Research with 19 obese people with diabetes take a daily supplement containing 15 grams of guar gum. They found that it led to lower levels of total blood cholesterol, as well as lower LDL cholesterol, compared to a placebo. An animal research found similar results, showing that rats fed guar gum had reduced blood cholesterol levels, in addition to increased levels of HDL cholesterol. (4), (5), (6)

3. Blood Sugar

Several researches have shown that guar gum may be effective at lowering blood sugar. This is because it is a type of soluble fiber, which can slow the absorption of sugar and lead to a reduction in blood sugar levels.

In one research, people with diabetes were given guar gum four times per day over a six-week period. Research discovered that guar gum led to a significant decrease in blood sugar and a 20% drop in LDL cholesterol. Another research had similar findings, showing that consuming guar gum considerably improved blood sugar control in 11 participants with type 2 diabetes.(7), (8), (9)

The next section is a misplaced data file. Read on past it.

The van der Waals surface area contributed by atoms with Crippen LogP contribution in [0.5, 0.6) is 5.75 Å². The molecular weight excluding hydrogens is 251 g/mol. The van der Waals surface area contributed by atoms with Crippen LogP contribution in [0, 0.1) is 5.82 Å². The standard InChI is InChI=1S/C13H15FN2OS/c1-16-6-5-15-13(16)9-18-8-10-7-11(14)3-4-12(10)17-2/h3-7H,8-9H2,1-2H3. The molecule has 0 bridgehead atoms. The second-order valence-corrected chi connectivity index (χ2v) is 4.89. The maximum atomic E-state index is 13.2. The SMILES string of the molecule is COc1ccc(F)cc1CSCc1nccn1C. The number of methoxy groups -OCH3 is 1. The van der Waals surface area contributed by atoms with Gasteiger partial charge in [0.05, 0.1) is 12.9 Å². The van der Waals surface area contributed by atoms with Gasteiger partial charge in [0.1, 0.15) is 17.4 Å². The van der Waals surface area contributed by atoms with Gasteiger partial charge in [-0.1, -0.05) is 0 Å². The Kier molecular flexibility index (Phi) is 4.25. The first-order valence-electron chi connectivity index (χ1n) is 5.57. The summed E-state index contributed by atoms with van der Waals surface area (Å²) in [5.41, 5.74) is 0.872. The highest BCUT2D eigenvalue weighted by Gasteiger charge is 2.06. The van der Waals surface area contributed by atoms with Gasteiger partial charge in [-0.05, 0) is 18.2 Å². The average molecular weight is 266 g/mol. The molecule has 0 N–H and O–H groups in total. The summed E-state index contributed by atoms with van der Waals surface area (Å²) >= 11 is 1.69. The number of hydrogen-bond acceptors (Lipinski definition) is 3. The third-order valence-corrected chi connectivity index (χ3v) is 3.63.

4. Weight Maintenance

Some researchers have found that guar gum could help with weight loss and appetite control. In general, fiber moves through the body undigested and may help promote satiety while reducing appetite.

One study showed that eating an additional 14 grams of fiber per day may lead to a 10% decrease in calories consumed. Guar gum, in particular, may be effective at reducing appetite and decreasing calorie intake.

Evaluation of three studies concluded that guar gum improved satiety and reduced the number of calories consumed from snacking throughout the day. Another study found that 15 grams of guar gum per day helped women lose 5.5 pounds (2.5 kg) more than those who took a placebo.(10), (11), (12), (13)

5. Control of High Blood Pressure